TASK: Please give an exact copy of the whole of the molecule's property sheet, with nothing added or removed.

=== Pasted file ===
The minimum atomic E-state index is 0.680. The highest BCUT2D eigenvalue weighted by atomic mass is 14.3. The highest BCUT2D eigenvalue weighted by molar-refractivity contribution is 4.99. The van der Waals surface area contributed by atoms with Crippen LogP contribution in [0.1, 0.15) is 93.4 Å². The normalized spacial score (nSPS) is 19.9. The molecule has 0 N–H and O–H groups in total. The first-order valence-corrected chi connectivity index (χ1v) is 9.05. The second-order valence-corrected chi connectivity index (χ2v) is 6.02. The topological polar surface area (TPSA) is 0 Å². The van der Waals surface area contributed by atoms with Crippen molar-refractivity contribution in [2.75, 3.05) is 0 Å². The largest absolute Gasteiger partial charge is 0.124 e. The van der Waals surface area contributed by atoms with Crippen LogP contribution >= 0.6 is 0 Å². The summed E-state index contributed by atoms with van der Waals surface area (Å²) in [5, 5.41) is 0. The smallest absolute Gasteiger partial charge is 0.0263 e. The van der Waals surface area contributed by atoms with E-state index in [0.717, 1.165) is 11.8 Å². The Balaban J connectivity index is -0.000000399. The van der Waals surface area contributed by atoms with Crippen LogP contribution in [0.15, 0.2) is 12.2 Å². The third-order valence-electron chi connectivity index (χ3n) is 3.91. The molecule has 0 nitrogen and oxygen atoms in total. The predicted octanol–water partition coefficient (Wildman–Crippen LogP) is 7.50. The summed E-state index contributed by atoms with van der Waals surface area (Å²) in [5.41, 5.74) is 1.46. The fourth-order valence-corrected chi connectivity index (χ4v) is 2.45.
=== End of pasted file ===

The minimum atomic E-state index is 0.680. The highest BCUT2D eigenvalue weighted by atomic mass is 14.3. The highest BCUT2D eigenvalue weighted by molar-refractivity contribution is 4.99. The van der Waals surface area contributed by atoms with Crippen LogP contribution in [0.1, 0.15) is 93.4 Å². The normalized spacial score (nSPS) is 19.9. The molecule has 0 N–H and O–H groups in total. The first-order valence-corrected chi connectivity index (χ1v) is 9.05. The second-order valence-corrected chi connectivity index (χ2v) is 6.02. The topological polar surface area (TPSA) is 0 Å². The van der Waals surface area contributed by atoms with Crippen molar-refractivity contribution in [2.75, 3.05) is 0 Å². The largest absolute Gasteiger partial charge is 0.124 e. The van der Waals surface area contributed by atoms with Crippen LogP contribution >= 0.6 is 0 Å². The summed E-state index contributed by atoms with van der Waals surface area (Å²) in [5, 5.41) is 0. The smallest absolute Gasteiger partial charge is 0.0263 e. The van der Waals surface area contributed by atoms with E-state index in [0.717, 1.165) is 11.8 Å². The Balaban J connectivity index is -0.000000399. The van der Waals surface area contributed by atoms with Crippen LogP contribution in [0.15, 0.2) is 12.2 Å². The third-order valence-electron chi connectivity index (χ3n) is 3.91. The molecule has 0 nitrogen and oxygen atoms in total. The predicted octanol–water partition coefficient (Wildman–Crippen LogP) is 7.50. The summed E-state index contributed by atoms with van der Waals surface area (Å²) in [5.41, 5.74) is 1.46. The fourth-order valence-corrected chi connectivity index (χ4v) is 2.45.